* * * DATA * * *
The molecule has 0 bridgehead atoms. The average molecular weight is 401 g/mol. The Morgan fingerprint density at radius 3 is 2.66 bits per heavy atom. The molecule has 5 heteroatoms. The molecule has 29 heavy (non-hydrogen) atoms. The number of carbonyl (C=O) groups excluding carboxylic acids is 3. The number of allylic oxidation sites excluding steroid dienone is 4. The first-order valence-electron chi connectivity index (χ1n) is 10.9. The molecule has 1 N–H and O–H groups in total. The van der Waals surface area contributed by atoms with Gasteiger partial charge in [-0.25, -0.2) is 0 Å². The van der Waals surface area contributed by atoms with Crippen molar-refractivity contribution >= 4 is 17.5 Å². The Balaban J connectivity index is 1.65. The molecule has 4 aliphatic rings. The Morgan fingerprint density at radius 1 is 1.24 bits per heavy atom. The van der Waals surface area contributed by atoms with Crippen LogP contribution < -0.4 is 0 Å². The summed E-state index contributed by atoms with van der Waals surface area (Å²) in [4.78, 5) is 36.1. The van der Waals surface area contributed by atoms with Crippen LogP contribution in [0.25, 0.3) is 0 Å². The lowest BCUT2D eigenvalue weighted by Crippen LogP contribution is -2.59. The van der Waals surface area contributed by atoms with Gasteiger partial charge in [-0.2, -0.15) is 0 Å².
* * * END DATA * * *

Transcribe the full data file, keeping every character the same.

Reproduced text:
The molecule has 0 bridgehead atoms. The average molecular weight is 401 g/mol. The Morgan fingerprint density at radius 3 is 2.66 bits per heavy atom. The molecule has 5 heteroatoms. The molecule has 29 heavy (non-hydrogen) atoms. The number of carbonyl (C=O) groups excluding carboxylic acids is 3. The number of allylic oxidation sites excluding steroid dienone is 4. The first-order valence-electron chi connectivity index (χ1n) is 10.9. The molecule has 1 N–H and O–H groups in total. The van der Waals surface area contributed by atoms with Gasteiger partial charge in [-0.25, -0.2) is 0 Å². The van der Waals surface area contributed by atoms with Crippen molar-refractivity contribution >= 4 is 17.5 Å². The Balaban J connectivity index is 1.65. The molecule has 4 aliphatic rings. The Morgan fingerprint density at radius 1 is 1.24 bits per heavy atom. The van der Waals surface area contributed by atoms with Crippen LogP contribution < -0.4 is 0 Å². The summed E-state index contributed by atoms with van der Waals surface area (Å²) in [4.78, 5) is 36.1. The van der Waals surface area contributed by atoms with Crippen LogP contribution in [0.25, 0.3) is 0 Å². The lowest BCUT2D eigenvalue weighted by Crippen LogP contribution is -2.59. The van der Waals surface area contributed by atoms with Gasteiger partial charge in [-0.2, -0.15) is 0 Å².